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Can You Afford to Give Up Your Brick-and-Mortar Bank?

January 31, 2018
Banking, Banking Basics, Banks & Credit Unions
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We adhere to strict standards of editorial integrity. Some of the products we feature are from our partners. Here’s how we make money.

There are nearly 90,000 bank branches across the U.S., but when was the last time you visited one?

“I haven’t set foot in a bank branch or had a reason to since 2014,” says Jonathan Hasson, a user interface designer in Palo Alto, California.

For people like Hasson, banking online and by mobile device has replaced the need for branch visits. Last year, 46% of banking customers said they interacted with their bank only through digital channels, up from 27% in 2012, according to a survey by accounting firm PricewaterhouseCoopers.

As more people embrace digital banking, the idea of quitting a brick-and-mortar institution may become easier to consider, especially given the perks of going online. Online checking accounts rarely have monthly fees, and some online savings accounts earn annual percentage yields nearing 2%.

» Check out current rates on online savings accounts

But traditional banks offer certain services, especially at branches, that aren’t so easily replaced by online banks. If you’ve thought about giving up your brick-and-mortar bank, consider these questions.

1. Do you ever deposit cash or write checks?

Many online banks offer nationwide fee-free ATM networks to make getting cash out of an account easy, but depositing cash is not usually an option. So if you end up with a wad of cash from a garage sale, for example, you might need to buy a money order and use the bank’s mobile check deposit to get the money into your account.

» Here are more ways to deposit cash at an online bank

Writing checks can be another obstacle. Some online banks offer boxes of checks like traditional banks do, but it’s not a given, and you never know when you might need a check.

“Last year, I got married, and a lot of vendors only took checks as payment,” says Brendan McGuire, an iOS developer in New York City.

Buying checks from a third-party service might be an alternative. But some online banks either won’t let you write checks or won’t be held responsible if a third-party check has difficulty processing.

McGuire’s primary checking account is with an online bank, which would send checks on his behalf, but he found it easier and faster to simply write his own checks from an account he had at a local credit union.

2. Do you need any specialty banking services?

Be it online bill pay or mobile check deposit, online banks tend to cover core checking and savings account services, and some even provide loans, but they can’t do everything. Here are two examples:

Safe deposit boxes: These small vaults store valuable jewelry and important insurance or other documents that might be better off behind many banks’ steel-barred concrete walls instead of in a personal safe at home.

Wire transfers: Whether you’re closing on a home or need to send money to family overseas, you might need to wire funds, something that isn’t always an option with online banks. A bank branch is handy for sending time-sensitive or big transfers, especially if the destination is within the United States. But if you’re wiring funds abroad, you can find alternatives that are even cheaper than banks, at online companies such as TransferWise and OFX. (Read up on how to send money online.)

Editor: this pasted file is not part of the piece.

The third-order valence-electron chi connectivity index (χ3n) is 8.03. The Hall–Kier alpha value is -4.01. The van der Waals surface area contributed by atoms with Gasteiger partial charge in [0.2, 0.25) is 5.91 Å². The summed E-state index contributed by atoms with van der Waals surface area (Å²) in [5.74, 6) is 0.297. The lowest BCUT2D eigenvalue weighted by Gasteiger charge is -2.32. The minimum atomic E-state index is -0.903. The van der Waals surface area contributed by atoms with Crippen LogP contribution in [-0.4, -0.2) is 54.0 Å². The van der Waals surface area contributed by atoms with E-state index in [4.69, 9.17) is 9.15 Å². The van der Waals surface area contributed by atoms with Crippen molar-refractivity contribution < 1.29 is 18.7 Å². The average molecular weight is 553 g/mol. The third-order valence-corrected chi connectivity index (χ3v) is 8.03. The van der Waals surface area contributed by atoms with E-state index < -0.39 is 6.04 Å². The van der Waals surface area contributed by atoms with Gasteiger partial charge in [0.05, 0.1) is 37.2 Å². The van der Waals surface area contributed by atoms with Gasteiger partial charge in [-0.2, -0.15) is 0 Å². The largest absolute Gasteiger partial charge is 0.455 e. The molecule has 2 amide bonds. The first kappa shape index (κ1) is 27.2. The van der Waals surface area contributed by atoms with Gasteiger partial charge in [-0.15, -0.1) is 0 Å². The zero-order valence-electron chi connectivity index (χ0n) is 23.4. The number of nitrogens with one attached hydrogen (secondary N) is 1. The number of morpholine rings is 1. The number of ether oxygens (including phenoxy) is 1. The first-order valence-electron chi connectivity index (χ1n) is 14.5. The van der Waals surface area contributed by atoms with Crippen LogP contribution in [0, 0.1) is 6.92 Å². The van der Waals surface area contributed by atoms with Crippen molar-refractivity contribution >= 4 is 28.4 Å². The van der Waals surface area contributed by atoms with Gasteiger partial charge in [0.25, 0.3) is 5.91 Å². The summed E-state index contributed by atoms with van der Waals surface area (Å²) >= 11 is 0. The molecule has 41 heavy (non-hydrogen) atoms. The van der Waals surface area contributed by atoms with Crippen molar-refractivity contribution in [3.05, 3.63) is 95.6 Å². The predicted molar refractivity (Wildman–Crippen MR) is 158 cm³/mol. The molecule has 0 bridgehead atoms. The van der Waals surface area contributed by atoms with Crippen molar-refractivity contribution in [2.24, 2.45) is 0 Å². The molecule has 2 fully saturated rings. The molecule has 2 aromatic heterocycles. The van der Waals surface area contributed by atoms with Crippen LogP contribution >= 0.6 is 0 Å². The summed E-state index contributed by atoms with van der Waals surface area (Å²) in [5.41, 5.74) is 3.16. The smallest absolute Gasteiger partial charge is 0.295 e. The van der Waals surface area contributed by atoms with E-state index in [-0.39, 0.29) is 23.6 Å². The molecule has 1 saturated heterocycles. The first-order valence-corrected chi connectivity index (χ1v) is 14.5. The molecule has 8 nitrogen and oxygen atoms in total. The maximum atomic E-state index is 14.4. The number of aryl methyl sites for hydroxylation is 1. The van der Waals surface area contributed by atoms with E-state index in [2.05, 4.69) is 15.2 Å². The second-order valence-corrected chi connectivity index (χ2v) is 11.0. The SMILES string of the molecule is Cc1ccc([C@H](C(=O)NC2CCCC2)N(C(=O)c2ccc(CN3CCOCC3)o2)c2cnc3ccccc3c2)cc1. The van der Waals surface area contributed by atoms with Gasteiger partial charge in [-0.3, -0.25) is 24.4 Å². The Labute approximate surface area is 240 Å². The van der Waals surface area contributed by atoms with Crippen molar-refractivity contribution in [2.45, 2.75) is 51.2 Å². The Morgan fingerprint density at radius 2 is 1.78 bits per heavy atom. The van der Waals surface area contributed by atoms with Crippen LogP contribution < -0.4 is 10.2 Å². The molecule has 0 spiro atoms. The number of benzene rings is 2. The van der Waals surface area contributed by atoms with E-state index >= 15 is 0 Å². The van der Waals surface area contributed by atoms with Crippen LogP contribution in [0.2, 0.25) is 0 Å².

There are also some bank services that are easier and faster to do at a branch. Cashier’s checks, for example, are available at some online banks, but since those checks generally are mailed to your recipient, the time for delivery might take several business days.

3. Do you need the personal touch?

If your financial life isn’t complicated, you may not need an in-person contact. Many online banks offer customer service phone lines and online chat messaging when issues or questions arise.

“Say you want to open a small business or get help on some investment strategy, then it can be really helpful to have a face-to-face relationship” with a community banker, says Terry Jorde, senior executive vice president and chief of staff for the Independent Community Bankers of America.

You can manage most of your finances online, including getting a mortgage and auto loan, so it’s really about your comfort level with the internet. Some people just prefer in-person interactions.

“With older clients, a lot of times they’ve developed a relationship with someone at that bank,” says Missie Beach, certified financial planner at Modera Wealth Management in Atlanta.

“It’s not the bank they have a relationship with,” Beach says. “It’s that person.”

Combining the best of online and traditional banks

As more banking customers go online, many Americans do still visit the teller, according to a 2015 FDIC survey that examined unbanked and underbanked households.

But you don’t need to keep a bank that charges you monthly fees on checking or savings. Credit unions, the nonprofit equivalent of a bank, as well as community banks tend to have lower fees and better rates than national banks do.

Smaller banks have downsides such as less access to the latest technology or nationwide ATM networks, but that’s where online banks come in. Balancing your financial life with two banks might be worthwhile, especially if you want cutting-edge technology as well as access to a branch, just in case.

“It’s not an all-or-nothing thing,” says Jorde of the ICBA. “There are times that people will find it more efficient to use branches.”

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